The agreement or disagreement or its sense with reality constitutes its truth or falsity.
Jem and Will had set up camp on one of the long tables in the back of the library, ostensibly to help advise her, but more likely, it seemed, to mock and be amused by her consternation. You point your feet out too much when you walk, Will went on. He was busy polishing an apple on his shirtfront, and appeared not to notice Tessa glaring at him. Camille walks delicately. Like a faun in the woods. Not like a duck. I do not walk like a duck. I like ducks, Jem observed diplomatically. Especially the ones in Hyde Park. He glanced sideways at Will; both boys were sitting on the edge of the high table, their legs dangling over the side. Remember when you tried to convince me to feed a poultry pie to the mallards in the park to see if you could breed a race of cannibal ducks? They ate it too, Will reminisced. Bloodthirsty little beasts. Never trust a duck.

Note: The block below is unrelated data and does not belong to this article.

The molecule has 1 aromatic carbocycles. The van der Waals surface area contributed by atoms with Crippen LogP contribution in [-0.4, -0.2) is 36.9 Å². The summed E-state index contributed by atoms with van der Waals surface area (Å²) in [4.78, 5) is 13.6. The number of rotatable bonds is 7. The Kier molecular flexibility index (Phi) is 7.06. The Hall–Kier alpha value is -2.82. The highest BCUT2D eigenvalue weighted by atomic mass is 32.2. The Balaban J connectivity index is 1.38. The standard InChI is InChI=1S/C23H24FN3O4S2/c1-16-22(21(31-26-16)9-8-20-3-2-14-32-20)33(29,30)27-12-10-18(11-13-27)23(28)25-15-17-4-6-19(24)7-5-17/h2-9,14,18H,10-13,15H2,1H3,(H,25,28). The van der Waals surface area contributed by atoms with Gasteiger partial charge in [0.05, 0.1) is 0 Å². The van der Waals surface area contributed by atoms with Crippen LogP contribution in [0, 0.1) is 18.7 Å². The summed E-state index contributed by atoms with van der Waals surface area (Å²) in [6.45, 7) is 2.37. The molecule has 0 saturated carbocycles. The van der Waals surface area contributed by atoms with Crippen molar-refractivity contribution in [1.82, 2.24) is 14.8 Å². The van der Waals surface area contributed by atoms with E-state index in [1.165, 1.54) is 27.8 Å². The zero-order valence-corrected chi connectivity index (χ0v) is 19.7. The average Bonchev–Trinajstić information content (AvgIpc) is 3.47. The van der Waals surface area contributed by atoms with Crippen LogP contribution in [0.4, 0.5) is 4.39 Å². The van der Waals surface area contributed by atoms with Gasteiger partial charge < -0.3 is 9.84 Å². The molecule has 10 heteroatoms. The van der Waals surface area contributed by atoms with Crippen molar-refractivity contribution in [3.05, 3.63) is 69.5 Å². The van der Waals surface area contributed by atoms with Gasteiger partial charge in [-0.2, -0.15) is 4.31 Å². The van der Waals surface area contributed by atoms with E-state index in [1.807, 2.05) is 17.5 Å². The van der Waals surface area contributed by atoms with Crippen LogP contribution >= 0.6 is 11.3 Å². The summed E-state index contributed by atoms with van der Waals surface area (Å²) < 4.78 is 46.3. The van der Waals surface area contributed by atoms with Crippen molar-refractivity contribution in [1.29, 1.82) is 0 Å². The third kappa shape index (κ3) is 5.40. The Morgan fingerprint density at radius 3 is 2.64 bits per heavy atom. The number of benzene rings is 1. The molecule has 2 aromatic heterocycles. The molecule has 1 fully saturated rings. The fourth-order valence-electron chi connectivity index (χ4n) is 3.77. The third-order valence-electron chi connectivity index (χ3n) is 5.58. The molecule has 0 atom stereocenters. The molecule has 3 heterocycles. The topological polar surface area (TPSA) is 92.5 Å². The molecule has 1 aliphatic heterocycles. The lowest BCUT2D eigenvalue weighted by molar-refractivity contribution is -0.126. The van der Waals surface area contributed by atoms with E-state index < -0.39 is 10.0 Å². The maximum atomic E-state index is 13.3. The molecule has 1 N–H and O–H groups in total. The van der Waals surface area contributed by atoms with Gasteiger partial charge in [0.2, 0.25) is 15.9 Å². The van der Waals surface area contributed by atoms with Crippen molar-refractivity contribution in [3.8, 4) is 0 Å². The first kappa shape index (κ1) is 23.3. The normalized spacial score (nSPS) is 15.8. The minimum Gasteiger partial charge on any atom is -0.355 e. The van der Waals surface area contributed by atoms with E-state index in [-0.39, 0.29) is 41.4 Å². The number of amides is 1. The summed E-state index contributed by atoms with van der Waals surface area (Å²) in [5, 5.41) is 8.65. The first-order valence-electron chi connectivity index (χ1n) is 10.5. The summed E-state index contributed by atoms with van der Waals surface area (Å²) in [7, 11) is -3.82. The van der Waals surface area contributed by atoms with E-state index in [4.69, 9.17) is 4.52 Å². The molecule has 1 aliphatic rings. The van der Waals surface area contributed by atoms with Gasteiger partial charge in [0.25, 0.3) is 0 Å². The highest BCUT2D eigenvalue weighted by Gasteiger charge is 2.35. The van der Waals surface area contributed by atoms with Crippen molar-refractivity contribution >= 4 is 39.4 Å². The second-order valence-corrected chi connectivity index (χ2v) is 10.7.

You hit a certain age and - especially because of TV - the young cooks coming up say, 'You're a sellout, because you're doing something other than what you should be doing.' 'Top Chef' is a double-edged sword for me: There's a whole group of people who will not come to the restaurants because they assume I'm not in them anymore, all I do is TV.